“My last year’s journey proved an eventful one, both for evil and good. I travelled in the hope of cutting short an annual catarrh, which is of such a nature that, unless the habit of its recurrence can be overcome, its work must, in a very few visits more, be completed. The experiment succeeded perfectly, and so far all was well. I sent home, also, a goodly consignment of folios, and of smaller fry, from Brussels, and from Leyden; heavy artillery, to be mounted in my batteries against Babylon. But my ill fortune began at Douay, whither I went on my outward journey, partly for the sake of taking a line which I had not travelled before; chiefly because I had an ancestor buried there, the first Sir Herbert Croft, who turned Romanist in the reign of James I., and died there among the Benedictines. Happily for me, his son returned to the faith in which he had been born: I wished to see his grave; but when I came to the Benedictine church, I was in the same case as Yorick, when he looked for the tombs of Amandus and Amanda. The church had been gutted, the monuments destroyed, in the Revolution; and the crypt, wherein he was buried, was filled with
Ætat. 51. OF ROBERT SOUTHEY. 247
rubbish. However, I saw the shell of the building; and I saw also the outside of that college where so many treasons had been plotted, and so much mischief for these kingdoms hatched. But at Douay, or at Bouchain, I was bitten on the foot by the vilest of all insects; an accidental hurt, which was but just healed, had disposed the part for inflammation. The weather was intensely hot; by the time I reached Antwerp, I was unable to put that foot to the ground; and having proceeded to Leyden, whither, happily, I had a strong motive for proceeding, I was told that had the inflammation continued to proceed for another day, the limb would have been in danger. So there I lay nearly three weeks, under a surgeon’s hands. Such, however, was my good fortune, that I never passed three weeks more happily.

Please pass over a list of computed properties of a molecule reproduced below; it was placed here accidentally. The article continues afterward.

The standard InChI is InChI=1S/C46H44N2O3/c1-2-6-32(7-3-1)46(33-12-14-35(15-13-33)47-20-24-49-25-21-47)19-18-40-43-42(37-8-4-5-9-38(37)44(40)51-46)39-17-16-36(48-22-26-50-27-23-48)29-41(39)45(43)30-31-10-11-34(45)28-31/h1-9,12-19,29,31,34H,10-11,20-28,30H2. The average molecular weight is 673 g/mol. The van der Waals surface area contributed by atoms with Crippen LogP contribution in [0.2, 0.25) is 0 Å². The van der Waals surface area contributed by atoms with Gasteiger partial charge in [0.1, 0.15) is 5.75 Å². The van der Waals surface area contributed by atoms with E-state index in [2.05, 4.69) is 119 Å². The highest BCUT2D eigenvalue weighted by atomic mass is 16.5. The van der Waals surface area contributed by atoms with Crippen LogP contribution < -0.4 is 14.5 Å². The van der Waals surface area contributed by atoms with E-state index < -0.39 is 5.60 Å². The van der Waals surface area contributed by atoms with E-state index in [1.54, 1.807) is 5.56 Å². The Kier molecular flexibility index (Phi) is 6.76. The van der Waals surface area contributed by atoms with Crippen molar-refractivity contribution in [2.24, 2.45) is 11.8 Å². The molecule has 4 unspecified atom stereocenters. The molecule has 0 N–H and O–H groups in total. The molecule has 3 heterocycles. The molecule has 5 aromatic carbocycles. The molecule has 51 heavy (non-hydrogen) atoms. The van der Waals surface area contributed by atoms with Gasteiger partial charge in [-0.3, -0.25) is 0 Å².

Bilderdijk, whose wife translated Roderick into Dutch verse, and who is himself, take him for all in all, the most extraordinary and admirable person whom I have ever known, took me into his house. Here I was nursed, as if I had been their brother; and thither, as they cannot come and visit me, I am going to see them once more; were Leyden ten times as distant as it is, I would take the journey, for the pleasure which I shall give and receive. I knew him only by letter, till I was cast upon their compassion. But Bilderdijk is one of those men whose openness of heart you perceive at first sight; and when I came to know them both, if I had sought the world over, it would not have been possible for me to have found two persons with whom I should have felt myself more entirely in unison;
except, indeed, that my host stands up, like a true Hollander of the old stamp, for the Synod of Dort.

“He is above seventy years of age, and considering what he has gone through in mind and body, it is marvellous that he is alive. From infancy he has been an invalid; and in childhood was saved, after his case was pronounced hopeless, by a desperate experiment of his own father’s,—to change the whole mass of his blood by frequent bleeding. But in consequence, his system acquired such a habit of making blood, that periodical bleeding has been necessary from that time; and now, in his old age, after every endeavour to prolong the intervals, he is bled every six weeks. His pulse is always that of a feverish man. He has never slept more than four hours in the four-and-twenty, and wakes always unrefreshed, and in a state of discomfort, as if sleep exhausted him more than the perpetual intellectual labour in which he is engaged. None of his countrymen have written so much, or so variously, or so well; this is admitted by his enemies; and he has for his enemies the whole body of Liberals and time-servers. His fortune was completely wrecked in the Revolution; and having been the most confidential and truest friend of the Stadtholder, he has received the usual reward of fidelity after a Restoration. The House of Orange, like other restored families, has thought it politic to show favour to their enemies, and neglect their friends. A small pension of about 140l. is all that he has; and a professorship, which the King had promised, is withheld, lest the Liberals should be offended.